Chamber Orchestra Review Print

Cross Currents Chamber Music - Who Needs a Conductor Anyway?

July 7, 2009 - Cary, NC:

The Cross Currents Chamber Music Arts Festival, launched by the Brussels Chamber Orchestra, continued with a dramatic evening of capriccios and concertos, featuring guests artists from the North Carolina Symphony. Carrie Knowles, one of the organizers, explained that Cross Currents is designed to bring together local and international artists in a yearly festival. This summer marks the first official year for the event. As a chamber orchestra, the BCO has no conductor — the only conducting of the night was performed by a certain very young gentleman who was anxious to practice with his toy baton before the concert — and although principal violinist Nana Kawamura provides leadership, this environment demands great personal musicianship and responsibility as a part of the collaborative atmosphere.

When playing in an ensemble, musicians are often advised to breathe together. The members of the BCO take this technique to a new level: they almost dance to their own music — including the cellists. (The group actually studies with dancer Paula Opazo.) The dynamic expressivity of each section was as irresistibly compelling to watch as it was to hear. When Felix Mendelssohn’s Capriccio in E, Op. 81, No. 3, opened the program, the deeply mysterious lines were developed with generous, dramatic phrasing. The musical freedom seemed enhanced, oddly enough, by the precision with which it was approached. A disconnected ensemble is limited to a strict tempo; one with such an uncanny level of communication is able to more fully develop the musical potential of a piece. One stunning bit of virtuosity that remained consistently impressive throughout the evening was their perfectly synchronized pizzicato, usually the Achilles’ heel of string ensembles.

The dynamic of the group changed dramatically with the entrance of the soloist as they deftly adapted to a supporting musical role: balancing a solo viola is no joke. "Trauermusik," a tribute to George V composed by Paul Hindemith the day after the monarch’s death, is a touching expression of grief. The soloist, Christopher Fischer, played with a distant, mature reserve and a tone as silky, dark, and rich as fine chocolate. Hindemith’s non-diatonic tonal style is a bit bewildering, but the kaleidoscopic colors of this piece are incomparable. The final movement quotes from the chorale "Für deinen Thron tret ich hiermit," better known to English-speaking audiences as “Old 100th,” the tune of the Doxology. The viola solo, poignant as the prayer of a despairing soul, was surrounded by harmonies reminiscent of J.S. Bach’s arrangement of the chorale — or a heavenly chorus of angels.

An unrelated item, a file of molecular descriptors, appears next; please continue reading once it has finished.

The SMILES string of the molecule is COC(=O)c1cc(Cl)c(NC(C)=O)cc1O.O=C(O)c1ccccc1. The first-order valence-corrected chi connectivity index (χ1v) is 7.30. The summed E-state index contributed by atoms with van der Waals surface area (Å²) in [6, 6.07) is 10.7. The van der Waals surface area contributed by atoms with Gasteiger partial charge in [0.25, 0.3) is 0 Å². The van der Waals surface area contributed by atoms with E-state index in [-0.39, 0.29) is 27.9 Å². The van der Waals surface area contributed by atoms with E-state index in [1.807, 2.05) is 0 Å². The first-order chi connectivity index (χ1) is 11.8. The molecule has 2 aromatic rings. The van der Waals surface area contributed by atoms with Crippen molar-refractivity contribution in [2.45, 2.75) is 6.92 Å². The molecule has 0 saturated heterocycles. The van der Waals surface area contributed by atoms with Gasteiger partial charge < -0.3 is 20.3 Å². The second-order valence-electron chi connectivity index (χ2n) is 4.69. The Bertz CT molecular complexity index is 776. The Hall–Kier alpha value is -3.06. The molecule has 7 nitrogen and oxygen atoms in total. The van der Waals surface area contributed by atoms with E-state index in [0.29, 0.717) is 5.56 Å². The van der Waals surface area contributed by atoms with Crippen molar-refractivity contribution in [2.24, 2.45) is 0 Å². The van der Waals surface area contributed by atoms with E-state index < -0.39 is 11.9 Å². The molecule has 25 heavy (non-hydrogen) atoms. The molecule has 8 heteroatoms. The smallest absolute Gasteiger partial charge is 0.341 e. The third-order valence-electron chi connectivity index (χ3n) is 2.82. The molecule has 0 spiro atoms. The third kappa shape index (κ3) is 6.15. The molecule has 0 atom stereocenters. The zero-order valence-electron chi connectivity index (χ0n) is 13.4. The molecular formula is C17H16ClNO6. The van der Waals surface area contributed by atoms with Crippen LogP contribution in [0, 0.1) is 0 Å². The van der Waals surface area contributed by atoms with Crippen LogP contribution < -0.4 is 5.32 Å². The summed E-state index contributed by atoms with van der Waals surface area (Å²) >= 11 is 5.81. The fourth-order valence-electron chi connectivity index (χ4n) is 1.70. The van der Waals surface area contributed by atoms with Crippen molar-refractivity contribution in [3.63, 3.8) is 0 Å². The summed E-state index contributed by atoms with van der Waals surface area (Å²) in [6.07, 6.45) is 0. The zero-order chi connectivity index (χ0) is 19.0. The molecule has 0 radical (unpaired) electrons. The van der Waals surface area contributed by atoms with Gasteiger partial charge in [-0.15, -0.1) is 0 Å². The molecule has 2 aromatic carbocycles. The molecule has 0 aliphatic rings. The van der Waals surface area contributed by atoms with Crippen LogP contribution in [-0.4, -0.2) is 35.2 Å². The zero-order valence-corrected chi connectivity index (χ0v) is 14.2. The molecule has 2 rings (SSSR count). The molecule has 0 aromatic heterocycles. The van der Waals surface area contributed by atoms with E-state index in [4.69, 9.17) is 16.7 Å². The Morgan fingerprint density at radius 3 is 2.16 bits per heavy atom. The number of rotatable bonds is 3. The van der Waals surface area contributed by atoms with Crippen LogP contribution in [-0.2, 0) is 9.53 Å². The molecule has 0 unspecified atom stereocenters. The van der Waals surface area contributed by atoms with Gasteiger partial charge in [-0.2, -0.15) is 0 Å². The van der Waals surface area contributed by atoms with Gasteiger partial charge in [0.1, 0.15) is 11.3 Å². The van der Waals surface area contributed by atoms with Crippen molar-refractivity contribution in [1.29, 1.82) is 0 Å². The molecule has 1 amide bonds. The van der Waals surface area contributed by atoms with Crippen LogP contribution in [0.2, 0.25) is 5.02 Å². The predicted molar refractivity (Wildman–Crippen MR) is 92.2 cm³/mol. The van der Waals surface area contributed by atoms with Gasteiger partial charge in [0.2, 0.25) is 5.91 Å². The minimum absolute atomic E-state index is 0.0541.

Ernest Bloch’s "Nigun," with Dovid Friedlander as soloist, was characteristic of its title, a type of Jewish religious song. The haunting middle-eastern melody encompasses wide leaps in range, virtuosic ornaments, and magical double stops. An unforgettable moment occurs when the wild, untamed melody suddenly cascades into two notes in the lower range of the violin, one swelling up and down in half steps around the other, a pedal point. Dovid Friedlander accented the almost ghostly quality of the simple, but powerful moment. He reflected the changes in register with changes in tone color, and created a commanding and passionate atmosphere.

Jeremy Preston and Jacqueline Wolborsky presented a crisp, lively performance of an old favorite, J.S. Bach’s Concerto for Two Violins and Orchestra, S.1043. While the overlapping phrases often tend to have the impatient quality of an argument, Preston and Wolborsky gave an impression of a graceful flirtation. The extra frills in the ornamentation only enhanced the effect. The second movement initially seemed a bit matter-of-fact, but became more tender as the music progressed. The Allegro showcased the complementary qualities of the soloists’ tone: Preston’s liquid clarity and Wolborsky’s complex sound lent individuality. The soloists’ rapport and camaraderie was at least partially explained by a quick kiss as they left the stage.

The final work on the program was Igor Stravinsky’s Concerto in D minor. This concerto was for the chamber orchestra only; the complex rhythms showcased the rhythmic accuracy of the ensemble. The intense repeated notes, unexpected and unrelated V-I cadences, and unusual melodic and harmonic orchestrations punctuated the alternatively waltz-like and nearly arrhythmic piece. The chamber orchestra pulled off this programmatically daring end of the concert to perfection.

While the golden sunset light and tall Loblolly pines in Bond Park provided a lovely setting, the outdoor venue was not without its drawbacks. A train whistle provided one distraction, and the enthusiastic cicadas took a perverse delight in their untimely contributions to the evening’s music. A slipped string forced a fresh start of the third movement of the Bach double, in spite of Jacqueline Wolborsky’s gallant efforts to re-tune…while continuing to play. However, the audience—which included an encouragingly large number of children and youth—was both gracious and enthusiastic in their appreciation.

The Cross Currents Chamber Music Arts Festival concludes (more Hindemith and Mendelssohn!) on Thursday, July 9. Check our calendar for details.